Previous solutions to this are inadequate. For instance, it is known to rely on the reflection of light from walls or other objects behind the display to create an illuminated surround, by use of reflection. There are problems with this approach. First, it is difficult to ensure a particular level, quality or uniformity of illumination. Second, it is difficult to ensure a particular level, quality or uniformity of illumination between different displays that are in different locations. Third, the illumination is not provided directly adjacent to the image displayed on the screen since it is typically separated by a non-illuminated bezel of some width around the actual display screen.

In accordance with this invention, there is provided direct illumination of the area immediately surrounding or very close to the display screen, and the amount of illumination (brightness) and its color are controlled and determinate. Thus the quality and uniformity of illumination are controlled without affecting the image itself as displayed. In one embodiment, the display screen is surrounded with a flat electroluminescent area of material on three or four sides of the display screen, extending from the edge of the display's viewable area. The amount and chromaticity (chroma) of the illumination are controlled by the combination of an ambient light sensor and a control process, such as provided by software or hardware logic or a microprocessor, using a model describing the degree of illumination needed to offset both the display's native characteristics and the amount of ambient light sensed.

In one embodiment, the electroluminescent material of the surround has its light level set to generate light having a color of a specific white point, thus serving as a white reference for the viewer of the display. This counters another characteristic of human vision perception called “chromatic adaptation” that can affect color choices in digital video material.

BRIEF DESCRIPTION OF THE DRAWINGS

FIG. 1 shows a front view of a display apparatus in accordance with this invention.

FIG. 2 shows a side view of the apparatus of FIG. 1.

FIG. 3 shows a block diagram of the display apparatus control circuitry and sensors in accordance with this invention.

FIGS. 4A to 4D show different arrangements of the surround in accordance with this invention.

DETAILED DESCRIPTION

In accordance with this disclosure, light output of the surround of a video or other image display is allowed to vary under control to compensate for changes in sensed ambient illumination levels. The width of the surround is set to be sufficient to desirably cause the viewer's vision to observe that the entire room is brighter than it actually is, resulting in a desirable change in the observer's lightness perception. In one embodiment assuming a medium sized television (e.g., LCD) display screen being 24″ (61 cm) in diameter diagonally and filling 60° of the viewer's field of view, a typical minimum width of each portion of the surround is 5° of the field of view (FOV) along each of three edges of the screen, for instance each side and the top.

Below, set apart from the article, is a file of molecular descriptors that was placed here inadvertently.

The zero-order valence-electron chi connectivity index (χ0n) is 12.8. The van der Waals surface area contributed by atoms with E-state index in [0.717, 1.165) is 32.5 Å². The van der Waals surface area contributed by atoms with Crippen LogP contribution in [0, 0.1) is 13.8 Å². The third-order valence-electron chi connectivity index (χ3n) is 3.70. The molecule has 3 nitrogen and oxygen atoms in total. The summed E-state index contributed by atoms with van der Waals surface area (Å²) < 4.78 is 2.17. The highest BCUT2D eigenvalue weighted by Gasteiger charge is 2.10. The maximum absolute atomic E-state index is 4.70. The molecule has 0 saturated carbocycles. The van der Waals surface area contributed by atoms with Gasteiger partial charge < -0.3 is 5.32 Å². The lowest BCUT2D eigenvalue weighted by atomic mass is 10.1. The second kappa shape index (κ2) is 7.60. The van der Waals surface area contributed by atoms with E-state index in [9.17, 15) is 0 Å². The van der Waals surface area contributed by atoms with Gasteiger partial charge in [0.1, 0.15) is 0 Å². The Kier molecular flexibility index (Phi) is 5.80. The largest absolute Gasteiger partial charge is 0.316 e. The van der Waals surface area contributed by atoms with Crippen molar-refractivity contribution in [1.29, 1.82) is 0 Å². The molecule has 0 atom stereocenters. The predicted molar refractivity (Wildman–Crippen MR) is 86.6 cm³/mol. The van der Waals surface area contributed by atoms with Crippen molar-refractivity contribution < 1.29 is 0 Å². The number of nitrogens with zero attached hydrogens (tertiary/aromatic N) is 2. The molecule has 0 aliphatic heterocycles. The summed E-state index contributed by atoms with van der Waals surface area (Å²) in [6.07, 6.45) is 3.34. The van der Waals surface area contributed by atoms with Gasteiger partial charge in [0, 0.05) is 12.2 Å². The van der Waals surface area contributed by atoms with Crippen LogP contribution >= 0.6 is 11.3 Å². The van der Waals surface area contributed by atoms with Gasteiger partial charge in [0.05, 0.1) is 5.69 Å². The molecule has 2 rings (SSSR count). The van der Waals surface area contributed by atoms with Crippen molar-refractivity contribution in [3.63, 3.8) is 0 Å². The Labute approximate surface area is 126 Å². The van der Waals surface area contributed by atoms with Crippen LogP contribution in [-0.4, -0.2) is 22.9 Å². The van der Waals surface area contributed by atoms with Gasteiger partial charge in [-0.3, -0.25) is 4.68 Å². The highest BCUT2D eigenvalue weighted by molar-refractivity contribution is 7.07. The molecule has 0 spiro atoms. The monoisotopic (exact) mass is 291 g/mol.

It has been determined that undesirable optical flare effects from the surround being immediately adjacent to the viewable image can be reduced or eliminated by adding a black gap or spacing between the illumination source (surround) and the perimeter of the actual active video display screen. If the gap is too large this may significantly increase the overall display size and undesirably occupy too much of the observer's available field of view. Hence it is preferred that the gap is the minimum width required to reduce flare to an acceptable level. (Flare is most noticeable while viewing video content with mostly dark (low light level) images.) The gap is not needed if the display technology employed sufficiently resists flare. The preferred configuration is without a gap.

One configuration for optimum effectiveness is to have the surround extend along all four sides of the display. However the actual configuration can vary; it may be around all but the bottom, only along the top, or only along the sides. This depends on the nature of the display and the overall ambient light level, in other words the intended use of the display.

Another embodiment may employ as the “surround” only a single strip shaped element having variable intensity to compensate for decreased field of view coverage, such as for a small display.